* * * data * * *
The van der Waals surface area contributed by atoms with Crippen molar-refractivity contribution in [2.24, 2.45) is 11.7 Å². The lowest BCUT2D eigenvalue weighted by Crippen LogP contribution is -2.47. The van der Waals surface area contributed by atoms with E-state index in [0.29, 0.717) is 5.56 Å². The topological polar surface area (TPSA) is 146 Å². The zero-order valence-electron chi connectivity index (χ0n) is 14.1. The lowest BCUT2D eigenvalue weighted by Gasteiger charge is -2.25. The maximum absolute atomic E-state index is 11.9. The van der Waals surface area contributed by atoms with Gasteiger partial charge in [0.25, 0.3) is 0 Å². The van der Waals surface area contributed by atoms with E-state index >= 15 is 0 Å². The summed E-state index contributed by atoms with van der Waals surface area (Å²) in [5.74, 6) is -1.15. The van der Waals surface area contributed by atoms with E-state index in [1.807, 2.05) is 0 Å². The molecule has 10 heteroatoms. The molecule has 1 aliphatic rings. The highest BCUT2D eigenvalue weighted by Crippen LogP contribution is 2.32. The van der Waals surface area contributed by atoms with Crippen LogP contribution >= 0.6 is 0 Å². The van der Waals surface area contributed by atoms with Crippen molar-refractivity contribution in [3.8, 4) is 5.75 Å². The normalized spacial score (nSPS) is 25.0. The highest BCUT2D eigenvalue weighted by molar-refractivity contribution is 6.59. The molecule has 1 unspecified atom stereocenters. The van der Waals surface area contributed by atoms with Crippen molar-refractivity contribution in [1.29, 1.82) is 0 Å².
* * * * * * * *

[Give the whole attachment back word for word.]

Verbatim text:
The van der Waals surface area contributed by atoms with Crippen molar-refractivity contribution in [2.24, 2.45) is 11.7 Å². The lowest BCUT2D eigenvalue weighted by Crippen LogP contribution is -2.47. The van der Waals surface area contributed by atoms with E-state index in [0.29, 0.717) is 5.56 Å². The topological polar surface area (TPSA) is 146 Å². The zero-order valence-electron chi connectivity index (χ0n) is 14.1. The lowest BCUT2D eigenvalue weighted by Gasteiger charge is -2.25. The maximum absolute atomic E-state index is 11.9. The van der Waals surface area contributed by atoms with Gasteiger partial charge in [0.25, 0.3) is 0 Å². The van der Waals surface area contributed by atoms with E-state index >= 15 is 0 Å². The summed E-state index contributed by atoms with van der Waals surface area (Å²) in [5.74, 6) is -1.15. The van der Waals surface area contributed by atoms with E-state index in [1.807, 2.05) is 0 Å². The molecule has 10 heteroatoms. The molecule has 1 aliphatic rings. The highest BCUT2D eigenvalue weighted by Crippen LogP contribution is 2.32. The van der Waals surface area contributed by atoms with Crippen LogP contribution >= 0.6 is 0 Å². The van der Waals surface area contributed by atoms with Crippen molar-refractivity contribution in [3.8, 4) is 5.75 Å². The normalized spacial score (nSPS) is 25.0. The highest BCUT2D eigenvalue weighted by molar-refractivity contribution is 6.59. The molecule has 1 unspecified atom stereocenters. The van der Waals surface area contributed by atoms with Crippen molar-refractivity contribution in [1.29, 1.82) is 0 Å².